AI’s general impact on society is growing rapidly, and in some ways the insurance sector is at the forefront of the change. Some of the most interesting findings of the 2018 Technology Vision for Insurance pertain to artificial intelligence (AI) in the industry. Four out of five surveyed insurance leaders believe that within two years AI will work next to humans in their organization as a co-worker, collaborator, and trusted advisor.

Before we go any further, it’s worth defining our terms. What do we mean by “AI”? This is a surprisingly mutable concept that has shifted over time. At Accenture, when we say “AI,” we’re referring to any collection of advanced technologies that allow machines to sense, comprehend, act, and learn. In contrast to earlier systems, today’s learning-based AI systems raise questions and challenges more commonly seen in the world of human education.

AI-based decisions and tools are starting to have a profound impact on people’s lives and on the business of insurers. This is a powerful technology that cannot be regarded as a simple software tool if it’s to be trusted to make decisions that affect the lives of customers, employees, and others in an insurer’s ecosystem. Insurers need to make sure that AI is a responsible “citizen” to make full use of this powerful technology.

An AI that is “taught” in this way can serve an insurer as a new worker than can be scaled across operations. For instance, a large North American home and motor insurer is using deep learning to teach an algorithm to recognize whether a car is undamaged, damaged or written off, based on pictures taken with a mobile camera. This algorithm continuously learns as it processes new cases, increasing its accuracy over time.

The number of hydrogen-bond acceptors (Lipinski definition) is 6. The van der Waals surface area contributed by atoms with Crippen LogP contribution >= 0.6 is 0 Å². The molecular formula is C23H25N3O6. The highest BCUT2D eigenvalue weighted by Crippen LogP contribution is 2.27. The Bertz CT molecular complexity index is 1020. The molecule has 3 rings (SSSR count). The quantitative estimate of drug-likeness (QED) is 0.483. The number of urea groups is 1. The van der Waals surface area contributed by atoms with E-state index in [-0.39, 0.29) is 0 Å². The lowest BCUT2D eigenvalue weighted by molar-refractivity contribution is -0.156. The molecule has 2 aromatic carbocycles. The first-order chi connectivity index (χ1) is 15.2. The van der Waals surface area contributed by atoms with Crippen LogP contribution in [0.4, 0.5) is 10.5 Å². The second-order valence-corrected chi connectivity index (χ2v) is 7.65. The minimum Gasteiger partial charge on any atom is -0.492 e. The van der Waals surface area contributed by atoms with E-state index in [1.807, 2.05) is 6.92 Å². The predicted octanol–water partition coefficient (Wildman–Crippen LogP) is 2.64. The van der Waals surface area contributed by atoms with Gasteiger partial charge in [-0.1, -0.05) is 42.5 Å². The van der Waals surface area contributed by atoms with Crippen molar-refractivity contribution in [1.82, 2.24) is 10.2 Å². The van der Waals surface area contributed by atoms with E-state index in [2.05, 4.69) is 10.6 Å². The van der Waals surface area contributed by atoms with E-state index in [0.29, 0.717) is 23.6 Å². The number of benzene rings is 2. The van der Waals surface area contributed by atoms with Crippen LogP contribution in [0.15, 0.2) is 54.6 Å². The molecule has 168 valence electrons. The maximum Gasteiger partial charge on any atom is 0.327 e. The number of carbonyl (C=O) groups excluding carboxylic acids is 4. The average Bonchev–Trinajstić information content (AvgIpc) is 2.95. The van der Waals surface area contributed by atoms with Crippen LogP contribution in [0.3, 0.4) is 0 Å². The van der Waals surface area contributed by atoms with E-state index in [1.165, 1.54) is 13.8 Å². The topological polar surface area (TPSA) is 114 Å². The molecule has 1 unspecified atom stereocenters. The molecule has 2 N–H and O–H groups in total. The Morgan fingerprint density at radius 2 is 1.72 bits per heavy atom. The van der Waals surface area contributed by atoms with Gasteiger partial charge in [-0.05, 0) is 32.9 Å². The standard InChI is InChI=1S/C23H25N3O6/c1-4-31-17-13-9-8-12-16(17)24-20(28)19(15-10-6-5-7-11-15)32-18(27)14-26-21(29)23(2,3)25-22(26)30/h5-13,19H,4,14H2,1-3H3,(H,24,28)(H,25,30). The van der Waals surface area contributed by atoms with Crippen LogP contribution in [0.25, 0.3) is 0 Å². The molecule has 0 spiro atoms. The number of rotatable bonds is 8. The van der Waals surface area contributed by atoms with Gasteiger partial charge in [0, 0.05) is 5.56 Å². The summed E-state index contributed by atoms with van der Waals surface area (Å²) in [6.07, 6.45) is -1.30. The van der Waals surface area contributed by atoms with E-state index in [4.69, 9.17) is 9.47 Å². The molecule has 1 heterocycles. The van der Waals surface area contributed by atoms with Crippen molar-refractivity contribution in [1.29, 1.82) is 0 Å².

So how can an AI be taught the right behaviors? It starts with access to the right data, and lots of it. Insurers with better data in larger amounts will be able to train more capable AI systems. Insurance data scientists will need to use care when selecting training data and taxonomies. They should actively work to minimize or eliminate bias in the data they use to train AI.

The AI systems used by insurers will also need to be built and trained to provide clear explanations for the actions they take. This will be part of regulatory compliance, but more importantly, decisions made by inscrutable algorithms can harm an insurer’s brand, cause mistrust and even give rise to litigation. Transparency and “explainability” are crucial to mitigating this risk.

As AI systems continue to mature and find new uses across insurance, insurers will need to reckon with the fact that their AIs will represent them with every action they take. This will raise new questions for the industry. For example, how can life insurers make responsible use of a growing selection of health data—related to fitness, biometrics, and even genetics—for automated decision making?

Such questions will loom large as a combination of big data and smarter AI allow insurers to better calculate risk on an individual basis.

Come back next week as I continue the series with a look at the second trend from the Tech Vision report: extended reality. Or, head here to read the full report yourself.

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